Simultaneous detection and separation of hyperacute intracerebral hemorrhage and cerebral ischemia using amide proton transfer MRI

Meiyun Wang, Xiaohua Hong, Che Feng Chang, Qiang Li, Bo Ma, Hong Zhang, Sinan Xiang, Hye Young Heo, Yi Zhang, Dong Hoon Lee, Shanshan Jiang, Richard Leigh, Raymond C. Koehler, Peter C.M. Van Zijl, Jian Wang, Jinyuan Zhou

Research output: Contribution to journalArticle

Abstract

Purpose To explore the capability of amide proton transfer (APT) imaging in the detection of hemorrhagic and ischemic strokes using preclinical rat models. Methods The rat intracerebral hemorrhage (ICH) model (n = 10) was induced by injecting bacterial collagenase VII-S into the caudate nucleus, and the permanent ischemic stroke model (n = 10) was induced by using a 4-0 nylon suture to occlude the origin of the middle cerebral artery. APT-weighted (APTw) MRI was acquired on a 4.7T animal imager and quantified using the magnetization transfer-ratio asymmetry at 3.5 ppm from water. Results There was a consistently high APTw MRI signal in hyperacute ICH during the initial 12 h after injection of collagenase compared with the contralateral brain tissue. When hemorrhagic and ischemic stroke were compared, hyperacute ICH and cerebral ischemia demonstrated opposite APTw MRI contrasts - namely, hyperintense versus hypointense compared with contralateral brain tissue, respectively. There was a stark contrast in APTw signal intensity between these two lesions. Conclusion APT-MRI could accurately detect hyperacute ICH and distinctly differentiate hyperacute ICH from cerebral ischemia, thus opening up the possibility of introducing to the clinic a single MRI scan for the simultaneous visualization and separation of hemorrhagic and ischemic strokes at the hyperacute stage. Magn Reson Med 74:42-50, 2015.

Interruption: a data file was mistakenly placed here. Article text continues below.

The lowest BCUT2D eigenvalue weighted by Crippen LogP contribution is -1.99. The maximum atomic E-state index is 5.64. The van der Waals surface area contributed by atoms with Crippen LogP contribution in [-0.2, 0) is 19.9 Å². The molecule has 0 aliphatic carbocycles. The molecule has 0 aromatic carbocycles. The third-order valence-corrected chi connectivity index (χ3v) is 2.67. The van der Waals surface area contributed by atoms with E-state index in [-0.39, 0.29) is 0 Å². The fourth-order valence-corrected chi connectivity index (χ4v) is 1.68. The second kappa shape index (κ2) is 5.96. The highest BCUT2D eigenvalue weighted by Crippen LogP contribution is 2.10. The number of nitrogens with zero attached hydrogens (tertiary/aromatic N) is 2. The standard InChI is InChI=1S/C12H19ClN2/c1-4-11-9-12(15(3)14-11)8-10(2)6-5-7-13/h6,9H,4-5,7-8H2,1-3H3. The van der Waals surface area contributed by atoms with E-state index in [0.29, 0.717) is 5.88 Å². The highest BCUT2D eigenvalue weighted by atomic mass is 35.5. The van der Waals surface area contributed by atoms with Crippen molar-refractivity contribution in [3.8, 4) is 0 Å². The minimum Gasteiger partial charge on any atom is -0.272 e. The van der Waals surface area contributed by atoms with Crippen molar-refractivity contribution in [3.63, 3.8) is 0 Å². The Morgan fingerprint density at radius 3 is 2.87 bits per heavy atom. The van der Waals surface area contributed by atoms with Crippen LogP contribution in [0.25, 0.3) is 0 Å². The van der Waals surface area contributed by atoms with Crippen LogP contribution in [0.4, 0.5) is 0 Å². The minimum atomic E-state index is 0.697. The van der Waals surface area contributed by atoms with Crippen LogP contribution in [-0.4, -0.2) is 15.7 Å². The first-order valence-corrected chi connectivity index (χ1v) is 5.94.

Original languageEnglish (US)
Pages (from-to)42-50
Number of pages9
JournalMagnetic resonance in medicine
Volume74
Issue number1
DOIs
StatePublished - Jul 1 2015

Keywords

  • APT imaging
  • CEST imaging
  • intracerebral hemorrhage
  • molecular imaging
  • stroke

ASJC Scopus subject areas

  • Radiology Nuclear Medicine and imaging

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